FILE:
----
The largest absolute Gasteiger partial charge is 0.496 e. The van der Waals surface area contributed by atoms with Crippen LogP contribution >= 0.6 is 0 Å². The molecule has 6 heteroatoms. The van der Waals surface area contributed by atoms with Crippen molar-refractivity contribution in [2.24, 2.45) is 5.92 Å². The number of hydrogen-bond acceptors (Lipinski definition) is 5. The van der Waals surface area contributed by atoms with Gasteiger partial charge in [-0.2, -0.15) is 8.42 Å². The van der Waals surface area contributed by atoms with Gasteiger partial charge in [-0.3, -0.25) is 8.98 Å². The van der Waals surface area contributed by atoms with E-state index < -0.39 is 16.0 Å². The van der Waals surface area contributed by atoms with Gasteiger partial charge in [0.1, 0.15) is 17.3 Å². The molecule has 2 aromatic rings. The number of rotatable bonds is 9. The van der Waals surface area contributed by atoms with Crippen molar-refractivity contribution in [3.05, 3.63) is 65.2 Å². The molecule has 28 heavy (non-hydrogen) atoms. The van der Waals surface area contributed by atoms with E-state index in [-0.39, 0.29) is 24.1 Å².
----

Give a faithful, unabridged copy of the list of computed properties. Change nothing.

The largest absolute Gasteiger partial charge is 0.496 e. The van der Waals surface area contributed by atoms with Crippen LogP contribution >= 0.6 is 0 Å². The molecule has 6 heteroatoms. The van der Waals surface area contributed by atoms with Crippen molar-refractivity contribution in [2.24, 2.45) is 5.92 Å². The number of hydrogen-bond acceptors (Lipinski definition) is 5. The van der Waals surface area contributed by atoms with Gasteiger partial charge in [-0.2, -0.15) is 8.42 Å². The van der Waals surface area contributed by atoms with Gasteiger partial charge in [-0.3, -0.25) is 8.98 Å². The van der Waals surface area contributed by atoms with E-state index < -0.39 is 16.0 Å². The van der Waals surface area contributed by atoms with Gasteiger partial charge in [0.1, 0.15) is 17.3 Å². The molecule has 2 aromatic rings. The number of rotatable bonds is 9. The van der Waals surface area contributed by atoms with Crippen molar-refractivity contribution in [3.05, 3.63) is 65.2 Å². The molecule has 28 heavy (non-hydrogen) atoms. The van der Waals surface area contributed by atoms with E-state index in [-0.39, 0.29) is 24.1 Å².